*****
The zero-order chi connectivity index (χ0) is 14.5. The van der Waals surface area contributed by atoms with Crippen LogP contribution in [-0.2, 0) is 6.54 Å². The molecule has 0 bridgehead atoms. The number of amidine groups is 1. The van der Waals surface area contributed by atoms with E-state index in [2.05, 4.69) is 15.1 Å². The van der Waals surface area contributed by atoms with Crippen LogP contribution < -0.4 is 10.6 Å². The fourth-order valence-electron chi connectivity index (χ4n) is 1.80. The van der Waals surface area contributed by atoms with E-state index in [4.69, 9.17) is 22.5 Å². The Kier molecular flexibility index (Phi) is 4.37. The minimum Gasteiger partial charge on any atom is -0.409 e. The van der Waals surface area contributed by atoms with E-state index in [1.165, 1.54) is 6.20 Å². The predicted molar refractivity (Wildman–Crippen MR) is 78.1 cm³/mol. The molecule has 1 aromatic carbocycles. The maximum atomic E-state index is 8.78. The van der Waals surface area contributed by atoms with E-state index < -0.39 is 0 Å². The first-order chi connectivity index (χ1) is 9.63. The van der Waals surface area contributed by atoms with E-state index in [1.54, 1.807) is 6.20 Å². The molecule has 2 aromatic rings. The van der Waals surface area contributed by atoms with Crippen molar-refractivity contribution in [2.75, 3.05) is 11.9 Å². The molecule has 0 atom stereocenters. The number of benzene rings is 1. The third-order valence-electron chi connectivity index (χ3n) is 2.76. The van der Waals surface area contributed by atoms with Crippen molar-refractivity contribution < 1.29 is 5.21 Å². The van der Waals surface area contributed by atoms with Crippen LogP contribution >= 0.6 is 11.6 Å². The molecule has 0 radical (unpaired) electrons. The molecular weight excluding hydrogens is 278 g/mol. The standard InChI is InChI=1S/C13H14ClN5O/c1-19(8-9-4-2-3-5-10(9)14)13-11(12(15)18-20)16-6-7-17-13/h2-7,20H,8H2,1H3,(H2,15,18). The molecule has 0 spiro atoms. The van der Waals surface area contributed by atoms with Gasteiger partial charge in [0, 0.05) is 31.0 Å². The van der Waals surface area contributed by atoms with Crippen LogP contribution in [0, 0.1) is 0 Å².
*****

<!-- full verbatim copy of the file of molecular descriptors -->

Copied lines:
The zero-order chi connectivity index (χ0) is 14.5. The van der Waals surface area contributed by atoms with Crippen LogP contribution in [-0.2, 0) is 6.54 Å². The molecule has 0 bridgehead atoms. The number of amidine groups is 1. The van der Waals surface area contributed by atoms with E-state index in [2.05, 4.69) is 15.1 Å². The van der Waals surface area contributed by atoms with Crippen LogP contribution < -0.4 is 10.6 Å². The fourth-order valence-electron chi connectivity index (χ4n) is 1.80. The van der Waals surface area contributed by atoms with E-state index in [4.69, 9.17) is 22.5 Å². The Kier molecular flexibility index (Phi) is 4.37. The minimum Gasteiger partial charge on any atom is -0.409 e. The van der Waals surface area contributed by atoms with E-state index in [1.165, 1.54) is 6.20 Å². The predicted molar refractivity (Wildman–Crippen MR) is 78.1 cm³/mol. The molecule has 1 aromatic carbocycles. The maximum atomic E-state index is 8.78. The van der Waals surface area contributed by atoms with E-state index < -0.39 is 0 Å². The first-order chi connectivity index (χ1) is 9.63. The van der Waals surface area contributed by atoms with E-state index in [1.54, 1.807) is 6.20 Å². The molecule has 2 aromatic rings. The van der Waals surface area contributed by atoms with Crippen molar-refractivity contribution in [2.75, 3.05) is 11.9 Å². The molecule has 0 atom stereocenters. The number of benzene rings is 1. The third-order valence-electron chi connectivity index (χ3n) is 2.76. The van der Waals surface area contributed by atoms with Crippen molar-refractivity contribution < 1.29 is 5.21 Å². The van der Waals surface area contributed by atoms with Crippen LogP contribution >= 0.6 is 11.6 Å². The molecule has 0 radical (unpaired) electrons. The molecular weight excluding hydrogens is 278 g/mol. The standard InChI is InChI=1S/C13H14ClN5O/c1-19(8-9-4-2-3-5-10(9)14)13-11(12(15)18-20)16-6-7-17-13/h2-7,20H,8H2,1H3,(H2,15,18). The molecule has 0 spiro atoms. The van der Waals surface area contributed by atoms with Gasteiger partial charge in [0, 0.05) is 31.0 Å². The van der Waals surface area contributed by atoms with Crippen LogP contribution in [0, 0.1) is 0 Å².